Technology is advancing at a tremendous pace today, and every business is now turning into an IT company of sorts. Digital transformation is the need of the hour, and the first word that comes to mind when we think of key enablers to digital transformation, is the cloud. Having a robust cloud infrastructure means you don’t need to invest in operational centers anymore. It directly impacts the money your business makes, boosts cost efficiency and increases scalability. That’s not the best part. Most cloud computing programs ranging from CRM to productivity suites to ERP also come with flexible payments, thus making this entire process more OpEx friendly. The cloud also supports the workforce by easily enabling virtualized environments where team members can more or less set up workstations anywhere and everywhere. With seamless disaster recovery, commercial & technical flexibility, storage space and fast application deployment, digital transformation remains incomplete without a proper cloud setup.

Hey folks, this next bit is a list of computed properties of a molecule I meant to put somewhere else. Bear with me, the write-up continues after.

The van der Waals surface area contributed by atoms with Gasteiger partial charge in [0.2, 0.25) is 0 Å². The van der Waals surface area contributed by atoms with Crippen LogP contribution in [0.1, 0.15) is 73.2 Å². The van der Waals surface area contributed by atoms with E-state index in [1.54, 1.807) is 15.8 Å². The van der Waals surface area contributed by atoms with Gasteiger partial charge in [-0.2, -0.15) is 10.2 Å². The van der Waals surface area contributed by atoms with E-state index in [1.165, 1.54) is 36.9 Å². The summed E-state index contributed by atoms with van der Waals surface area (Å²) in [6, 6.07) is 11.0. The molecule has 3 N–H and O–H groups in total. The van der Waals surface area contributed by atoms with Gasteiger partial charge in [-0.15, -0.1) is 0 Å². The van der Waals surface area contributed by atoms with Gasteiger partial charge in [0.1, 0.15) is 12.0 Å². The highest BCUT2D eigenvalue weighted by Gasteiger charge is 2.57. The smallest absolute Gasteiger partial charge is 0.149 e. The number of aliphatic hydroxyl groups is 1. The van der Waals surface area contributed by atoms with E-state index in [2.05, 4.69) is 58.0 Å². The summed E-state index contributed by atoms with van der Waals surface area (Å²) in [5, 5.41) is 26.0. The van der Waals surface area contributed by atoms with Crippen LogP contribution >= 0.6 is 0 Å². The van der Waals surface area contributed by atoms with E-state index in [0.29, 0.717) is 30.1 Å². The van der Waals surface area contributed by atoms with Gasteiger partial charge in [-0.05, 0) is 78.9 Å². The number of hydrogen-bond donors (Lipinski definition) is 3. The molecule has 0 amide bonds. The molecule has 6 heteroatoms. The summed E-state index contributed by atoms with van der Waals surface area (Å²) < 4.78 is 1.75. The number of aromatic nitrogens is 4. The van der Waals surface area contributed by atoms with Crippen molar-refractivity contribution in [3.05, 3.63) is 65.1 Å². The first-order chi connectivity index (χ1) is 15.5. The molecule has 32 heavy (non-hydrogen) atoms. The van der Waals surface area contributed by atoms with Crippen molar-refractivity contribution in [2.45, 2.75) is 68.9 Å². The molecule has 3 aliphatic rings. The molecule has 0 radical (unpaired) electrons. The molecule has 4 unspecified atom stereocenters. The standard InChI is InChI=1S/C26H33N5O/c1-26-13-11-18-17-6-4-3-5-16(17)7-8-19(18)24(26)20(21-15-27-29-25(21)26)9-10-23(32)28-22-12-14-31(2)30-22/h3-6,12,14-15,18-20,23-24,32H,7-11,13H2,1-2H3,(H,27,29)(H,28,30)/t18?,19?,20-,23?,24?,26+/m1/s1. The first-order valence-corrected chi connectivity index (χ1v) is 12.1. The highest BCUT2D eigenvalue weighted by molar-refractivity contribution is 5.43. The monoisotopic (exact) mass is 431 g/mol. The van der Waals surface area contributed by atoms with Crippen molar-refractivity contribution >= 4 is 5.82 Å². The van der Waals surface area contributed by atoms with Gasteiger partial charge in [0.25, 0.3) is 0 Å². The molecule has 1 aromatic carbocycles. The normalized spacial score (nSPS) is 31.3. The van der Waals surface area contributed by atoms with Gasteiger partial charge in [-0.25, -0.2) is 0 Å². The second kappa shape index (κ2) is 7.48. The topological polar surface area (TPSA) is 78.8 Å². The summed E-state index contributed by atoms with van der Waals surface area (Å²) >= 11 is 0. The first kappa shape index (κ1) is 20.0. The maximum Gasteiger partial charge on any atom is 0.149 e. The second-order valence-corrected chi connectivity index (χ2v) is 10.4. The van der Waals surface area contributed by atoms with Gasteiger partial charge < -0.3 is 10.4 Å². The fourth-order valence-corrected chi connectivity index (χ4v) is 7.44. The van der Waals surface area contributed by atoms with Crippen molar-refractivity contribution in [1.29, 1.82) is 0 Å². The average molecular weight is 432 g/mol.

There is another side to the story tough. The biggest hurdle CIOs probably face, is that businesses know that they need to transform digitally, but they are on tenterhooks when it comes to deciding on how or where to start. It’s their job to identify the correct drivers, motivations and improvement areas to develop a cloud strategy that fits well within the existing digital ecosystem. Licensing and bandwidth costs, storage capabilities and complex data integration all need to be charted out, and of course, none of this can happen without a skilled technical team to supervise these implementations in real time.